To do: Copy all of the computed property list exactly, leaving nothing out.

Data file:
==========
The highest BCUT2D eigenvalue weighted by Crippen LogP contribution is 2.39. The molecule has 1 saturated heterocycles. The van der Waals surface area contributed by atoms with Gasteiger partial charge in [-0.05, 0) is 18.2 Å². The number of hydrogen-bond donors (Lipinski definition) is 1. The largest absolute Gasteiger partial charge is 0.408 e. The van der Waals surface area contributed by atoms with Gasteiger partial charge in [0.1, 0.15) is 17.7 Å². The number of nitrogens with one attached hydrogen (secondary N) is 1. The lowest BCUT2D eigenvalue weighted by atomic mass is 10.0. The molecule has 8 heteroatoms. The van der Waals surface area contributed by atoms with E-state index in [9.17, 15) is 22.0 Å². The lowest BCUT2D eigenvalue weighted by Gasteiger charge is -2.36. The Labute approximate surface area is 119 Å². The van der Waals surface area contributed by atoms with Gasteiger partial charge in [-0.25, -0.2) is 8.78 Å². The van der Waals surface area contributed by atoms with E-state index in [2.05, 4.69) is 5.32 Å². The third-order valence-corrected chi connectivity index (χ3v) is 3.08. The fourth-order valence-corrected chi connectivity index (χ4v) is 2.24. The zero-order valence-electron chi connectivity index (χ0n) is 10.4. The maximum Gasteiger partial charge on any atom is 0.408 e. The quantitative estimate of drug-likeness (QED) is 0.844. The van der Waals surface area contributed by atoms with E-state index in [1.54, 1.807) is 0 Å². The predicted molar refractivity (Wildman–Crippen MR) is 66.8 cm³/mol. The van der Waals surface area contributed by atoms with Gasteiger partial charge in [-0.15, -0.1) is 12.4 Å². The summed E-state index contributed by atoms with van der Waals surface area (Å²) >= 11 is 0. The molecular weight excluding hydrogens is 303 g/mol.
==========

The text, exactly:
The highest BCUT2D eigenvalue weighted by Crippen LogP contribution is 2.39. The molecule has 1 saturated heterocycles. The van der Waals surface area contributed by atoms with Gasteiger partial charge in [-0.05, 0) is 18.2 Å². The number of hydrogen-bond donors (Lipinski definition) is 1. The largest absolute Gasteiger partial charge is 0.408 e. The van der Waals surface area contributed by atoms with Gasteiger partial charge in [0.1, 0.15) is 17.7 Å². The number of nitrogens with one attached hydrogen (secondary N) is 1. The lowest BCUT2D eigenvalue weighted by atomic mass is 10.0. The molecule has 8 heteroatoms. The van der Waals surface area contributed by atoms with E-state index in [9.17, 15) is 22.0 Å². The lowest BCUT2D eigenvalue weighted by Gasteiger charge is -2.36. The Labute approximate surface area is 119 Å². The van der Waals surface area contributed by atoms with Gasteiger partial charge in [-0.25, -0.2) is 8.78 Å². The van der Waals surface area contributed by atoms with E-state index in [2.05, 4.69) is 5.32 Å². The third-order valence-corrected chi connectivity index (χ3v) is 3.08. The fourth-order valence-corrected chi connectivity index (χ4v) is 2.24. The zero-order valence-electron chi connectivity index (χ0n) is 10.4. The maximum Gasteiger partial charge on any atom is 0.408 e. The quantitative estimate of drug-likeness (QED) is 0.844. The van der Waals surface area contributed by atoms with E-state index in [1.54, 1.807) is 0 Å². The predicted molar refractivity (Wildman–Crippen MR) is 66.8 cm³/mol. The van der Waals surface area contributed by atoms with Gasteiger partial charge in [-0.15, -0.1) is 12.4 Å². The summed E-state index contributed by atoms with van der Waals surface area (Å²) >= 11 is 0. The molecular weight excluding hydrogens is 303 g/mol.